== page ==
- The Washington Times - Wednesday, June 11, 2008

To all the other medical afflictions to which humankind is heir, add bruxism - teeth grinding, usually in one’s sleep - and temporomandibular joint (or TMJ) disorder, an affliction of the upper jaw. The two often are related, but either one alone may be enough to have you paying dental bills for a very long time.

The treatment for bruxism normally is having to wear custom-made orthotic devices called mouth or night guards to keep teeth from grinding together - and give a sleeping partner some rest while helping prevent loosening of teeth or the loss of precious enamel. These are molded plastic devices fitted by a dentist or periodontist that some patients wear for life.

Dr. Brad Schneiderman, a Washington dentist, calls the city “a heavy teeth-gnashing town,” citing “the stress and strains of D.C. in general.” He says “probably 25 percent of my patients are either night-guard wearers or could use one.”

You also aren’t off the hook if you are a laid-back woman who avoids cultivating a multitasking lifestyle because women are more likely (8-to-1) than men to be afflicted, says Dr. Arnold Binderman, a periodontist and TMJ specialist who practices in Bethesda and teaches at Harvard, New York University and the University of Michigan. “Women have laxer ligaments than men - a hormonal function, because women’s bodies can expand to have babies - and [the] TMJ requires tight ligaments to keep functioning.”

Dr. Binderman says he considers Washington a barometer of sorts for a problem frequently misunderstood even by some members of the medical profession.

Bethesda resident Debra Norberg, 54, suffered from a throbbing pain in her jaw for years and was told by her regular dentist to “just wear the mouth guard and things will be all right.”

“Dr. Binderman had a different approach, adjusting the guard periodically to change the way I would come down on my teeth,” she says, calling such treatment “real science.”

“People can grind or clench teeth during the day, but we can teach them to relax. At night, they have no control. People do wake themselves up [doing it], but normally your body gets used to this habit,” says Dr. Susan Karabin, spokeswoman for the American Academy of Periodontology, whose practice is “in high-stress East 61st Street Manhattan,” where she reports many patients wear night guards. “A lot more than in the past,” she notes.

She describes the appliance as a hard plastic material with a flat surface custom-made for a person’s bite “so when you grind, it allows you to slide your jaw without locking any individual teeth. … It’s almost pacifying and comforting. People become very attached to them and usually wear them forever.”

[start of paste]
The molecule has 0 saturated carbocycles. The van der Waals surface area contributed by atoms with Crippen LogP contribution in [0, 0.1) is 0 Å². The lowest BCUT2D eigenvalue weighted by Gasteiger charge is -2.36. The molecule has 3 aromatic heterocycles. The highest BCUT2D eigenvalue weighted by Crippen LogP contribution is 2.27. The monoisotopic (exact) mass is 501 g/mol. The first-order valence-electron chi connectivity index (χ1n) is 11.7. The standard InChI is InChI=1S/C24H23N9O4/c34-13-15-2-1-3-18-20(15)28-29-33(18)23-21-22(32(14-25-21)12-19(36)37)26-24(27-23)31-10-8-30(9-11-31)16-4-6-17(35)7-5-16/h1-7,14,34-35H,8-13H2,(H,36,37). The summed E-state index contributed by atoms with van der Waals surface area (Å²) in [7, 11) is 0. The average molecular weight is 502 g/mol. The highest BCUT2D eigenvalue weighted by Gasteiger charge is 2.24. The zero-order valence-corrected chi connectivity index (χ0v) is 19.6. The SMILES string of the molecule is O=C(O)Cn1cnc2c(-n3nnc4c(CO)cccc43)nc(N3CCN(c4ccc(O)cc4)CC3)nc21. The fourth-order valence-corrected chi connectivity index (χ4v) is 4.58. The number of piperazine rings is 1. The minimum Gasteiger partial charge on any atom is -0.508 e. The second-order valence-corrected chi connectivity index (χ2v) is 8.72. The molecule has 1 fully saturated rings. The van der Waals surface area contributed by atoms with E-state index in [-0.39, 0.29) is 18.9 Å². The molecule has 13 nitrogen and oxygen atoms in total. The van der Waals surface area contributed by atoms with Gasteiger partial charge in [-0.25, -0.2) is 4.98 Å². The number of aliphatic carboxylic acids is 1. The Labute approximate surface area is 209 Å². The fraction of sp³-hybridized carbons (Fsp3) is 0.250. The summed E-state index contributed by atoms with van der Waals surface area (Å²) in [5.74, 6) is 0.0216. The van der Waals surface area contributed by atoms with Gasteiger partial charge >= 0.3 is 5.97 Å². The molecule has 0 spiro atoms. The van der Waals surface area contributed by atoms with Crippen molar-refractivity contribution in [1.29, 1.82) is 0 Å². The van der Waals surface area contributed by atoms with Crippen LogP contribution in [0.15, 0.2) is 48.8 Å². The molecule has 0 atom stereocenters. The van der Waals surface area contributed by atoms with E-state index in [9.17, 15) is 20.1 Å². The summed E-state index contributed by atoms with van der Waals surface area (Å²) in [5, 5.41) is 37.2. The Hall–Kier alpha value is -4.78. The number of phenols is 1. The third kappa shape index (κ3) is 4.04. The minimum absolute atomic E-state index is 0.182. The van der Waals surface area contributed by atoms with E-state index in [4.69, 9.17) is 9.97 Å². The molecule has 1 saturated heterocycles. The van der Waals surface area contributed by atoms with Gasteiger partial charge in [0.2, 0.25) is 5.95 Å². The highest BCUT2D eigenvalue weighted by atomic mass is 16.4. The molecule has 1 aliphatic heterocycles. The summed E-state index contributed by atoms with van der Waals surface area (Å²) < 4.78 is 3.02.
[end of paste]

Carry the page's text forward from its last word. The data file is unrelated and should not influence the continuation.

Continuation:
She describes TMJ disorders as “muscle spasms in the joint area, which come from stress or tension” so that “even when eating a big hero sandwich, you can dislocate your jaw for a second and stretch the jaw.” Depending on the exact muscles involved, exercises and medications normally are tried before any corrective surgery.

“When you think about it, we are living in a time with a constant background noise of war, and then you throw in bad economic times. You are living under different lifestyles and different stresses,” Dr. Binderman says. “There is a hookup between stress and muscle activity. A normal slight contraction called tonus helps pump blood through muscles. When you are stressed, that tonus gears up and, unknown to you, your muscles are overactive. Then you start to load them up with other things, and they don’t tolerate it, and you get to a symptomatic stage.”

On top of all the pressures, he notes, “certain drugs like Prozac and Effexor can make you grind your teeth to varying degrees. People aren’t always given warnings about this. You ask a physician about this, and sometimes he says, ‘What?’”

Some patients grind their teeth while they work out on exercise machines.

“They are competitive with themselves,” Dr. Binderman says. “They have to wear [mouth guards] while they work out. Women don’t like them, but they are clear plastic and don’t really show.”

The guards take up to 82 percent of the force off the joints, he says. They also relax the closing muscles of the jaw, the ones that usually ache.

Then, too, he adds, “about 35 percent of patients who experience rear-end whiplash injury get TMJ problems. A patient may complain of headaches or earaches, clicking or popping. The sooner the treatment, the better he or she will do.”

Dr. Binderman asks his patients to fill out what he calls a psychological screening test to see if a person suffers from depression or anxiety, discovering that “you can make the finest appliance, and if the patient is depressed, you won’t go anywhere.”

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